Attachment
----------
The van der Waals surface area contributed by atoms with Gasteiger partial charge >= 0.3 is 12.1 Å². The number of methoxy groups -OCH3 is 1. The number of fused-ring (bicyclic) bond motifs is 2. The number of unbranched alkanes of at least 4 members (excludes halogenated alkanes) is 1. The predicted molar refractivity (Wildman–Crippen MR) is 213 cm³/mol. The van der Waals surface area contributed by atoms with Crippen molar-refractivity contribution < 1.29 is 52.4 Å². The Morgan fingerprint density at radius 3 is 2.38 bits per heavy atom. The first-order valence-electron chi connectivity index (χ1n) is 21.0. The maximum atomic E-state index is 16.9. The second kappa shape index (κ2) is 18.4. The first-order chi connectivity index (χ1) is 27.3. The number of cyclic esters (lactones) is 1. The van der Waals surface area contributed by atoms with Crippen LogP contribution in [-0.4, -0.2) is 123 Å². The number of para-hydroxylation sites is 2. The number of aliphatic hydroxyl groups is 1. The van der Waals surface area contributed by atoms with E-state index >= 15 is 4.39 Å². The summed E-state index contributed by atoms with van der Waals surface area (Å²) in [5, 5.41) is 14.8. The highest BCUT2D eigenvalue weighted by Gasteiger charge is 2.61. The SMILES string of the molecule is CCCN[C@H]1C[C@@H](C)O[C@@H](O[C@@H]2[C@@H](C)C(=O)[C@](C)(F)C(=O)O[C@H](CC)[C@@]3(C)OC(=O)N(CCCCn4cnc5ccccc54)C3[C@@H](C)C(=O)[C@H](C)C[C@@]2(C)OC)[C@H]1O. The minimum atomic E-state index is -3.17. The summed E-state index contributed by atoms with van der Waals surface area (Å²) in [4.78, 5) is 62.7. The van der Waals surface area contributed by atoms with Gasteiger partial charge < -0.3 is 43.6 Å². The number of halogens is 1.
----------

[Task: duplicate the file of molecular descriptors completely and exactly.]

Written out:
The van der Waals surface area contributed by atoms with Gasteiger partial charge >= 0.3 is 12.1 Å². The number of methoxy groups -OCH3 is 1. The number of fused-ring (bicyclic) bond motifs is 2. The number of unbranched alkanes of at least 4 members (excludes halogenated alkanes) is 1. The predicted molar refractivity (Wildman–Crippen MR) is 213 cm³/mol. The van der Waals surface area contributed by atoms with Crippen molar-refractivity contribution < 1.29 is 52.4 Å². The Morgan fingerprint density at radius 3 is 2.38 bits per heavy atom. The first-order valence-electron chi connectivity index (χ1n) is 21.0. The maximum atomic E-state index is 16.9. The second kappa shape index (κ2) is 18.4. The first-order chi connectivity index (χ1) is 27.3. The number of cyclic esters (lactones) is 1. The van der Waals surface area contributed by atoms with Crippen LogP contribution in [-0.4, -0.2) is 123 Å². The number of para-hydroxylation sites is 2. The number of aliphatic hydroxyl groups is 1. The van der Waals surface area contributed by atoms with E-state index >= 15 is 4.39 Å². The summed E-state index contributed by atoms with van der Waals surface area (Å²) in [5, 5.41) is 14.8. The highest BCUT2D eigenvalue weighted by Gasteiger charge is 2.61. The SMILES string of the molecule is CCCN[C@H]1C[C@@H](C)O[C@@H](O[C@@H]2[C@@H](C)C(=O)[C@](C)(F)C(=O)O[C@H](CC)[C@@]3(C)OC(=O)N(CCCCn4cnc5ccccc54)C3[C@@H](C)C(=O)[C@H](C)C[C@@]2(C)OC)[C@H]1O. The minimum atomic E-state index is -3.17. The summed E-state index contributed by atoms with van der Waals surface area (Å²) in [4.78, 5) is 62.7. The van der Waals surface area contributed by atoms with Gasteiger partial charge < -0.3 is 43.6 Å². The number of halogens is 1.